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Metal Cylinder Holding Weight Of The World Mysteriously Changes

The world depends on one chunk of metal for measuring the mass of everything on earth. We check out a copy of that official kilogram in Gaithersburg, and explore why the cylinder's mass is mysteriously changing.

WAMU 88.5

Getting Outside This Fall

If you're looking to get outdoors this fall, there are hidden gems around the region to explore. Join us for tips on where to enjoy the great outdoors this season.

NPR

Tourists Banned From India's Tiger Reserves

India's Supreme Court has temporarily banned tourism in core areas of the country's 41 tiger reserves. The unexpected and controversial ruling is aimed at protecting the last of India's 1,700 tigers.
NPR

Bolivia's Cerro Rico: The Mountain That Eats Men

Centuries of silver mining have left Cerro Rico mountain in the southern highlands of Bolivia on the verge of collapse. The Spanish forced Quechua Indian slaves into the mines to bankroll their empire. Today, the Quechua own the mines, but conditions here are still brutal.
NPR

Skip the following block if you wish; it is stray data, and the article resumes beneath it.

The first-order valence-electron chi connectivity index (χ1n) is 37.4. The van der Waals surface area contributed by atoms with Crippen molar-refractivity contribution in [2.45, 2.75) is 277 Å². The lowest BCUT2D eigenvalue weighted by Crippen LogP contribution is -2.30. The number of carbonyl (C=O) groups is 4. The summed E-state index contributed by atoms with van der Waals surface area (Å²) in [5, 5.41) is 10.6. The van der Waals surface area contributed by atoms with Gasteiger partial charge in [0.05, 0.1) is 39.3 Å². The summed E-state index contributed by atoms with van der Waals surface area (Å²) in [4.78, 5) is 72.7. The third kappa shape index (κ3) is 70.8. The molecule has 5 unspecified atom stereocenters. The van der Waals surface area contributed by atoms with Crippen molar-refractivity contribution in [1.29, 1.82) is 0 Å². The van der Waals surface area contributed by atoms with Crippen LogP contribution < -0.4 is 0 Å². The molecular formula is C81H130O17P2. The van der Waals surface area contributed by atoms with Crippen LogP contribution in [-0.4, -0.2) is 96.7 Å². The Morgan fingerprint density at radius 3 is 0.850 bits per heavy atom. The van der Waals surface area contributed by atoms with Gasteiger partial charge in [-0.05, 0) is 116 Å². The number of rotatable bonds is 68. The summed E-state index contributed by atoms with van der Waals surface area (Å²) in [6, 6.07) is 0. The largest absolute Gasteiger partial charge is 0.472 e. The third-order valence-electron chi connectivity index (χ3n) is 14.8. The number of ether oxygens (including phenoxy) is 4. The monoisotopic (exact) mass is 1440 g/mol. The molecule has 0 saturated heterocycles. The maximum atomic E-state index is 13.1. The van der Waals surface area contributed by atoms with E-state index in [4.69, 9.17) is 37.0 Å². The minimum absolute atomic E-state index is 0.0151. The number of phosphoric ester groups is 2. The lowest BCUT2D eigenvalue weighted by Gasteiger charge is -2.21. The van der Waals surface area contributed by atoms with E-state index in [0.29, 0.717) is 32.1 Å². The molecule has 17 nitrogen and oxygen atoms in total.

As Arctic Ice Melts, So Does The Snow, And Quickly

First came the news that Arctic sea ice is in sharp decline this year. Now, research indicates that springtime snow is melting away even faster than the ice. And that has profound implications for the Earth's climate.
NPR

Getting A More Svelte Salmon To Your Dinner Plate

Muscular fish like salmon, tuna and eel can benefit from more exercise in a farmed fish environment. New research and a new book are aiming to convince fish farmers that getting fish to swim faster will mean healthier products, less waste, and more profit.
NPR

Vt. Town Hires Livestock To Save Money, Go Green

Sheep and goats grazing on a hillside in Vermont: It's a pastoral image. Now, it's how one New England town is keeping the grass trimmed in its centuries-old cemeteries. And the greener lawn maintenance method is paying off.

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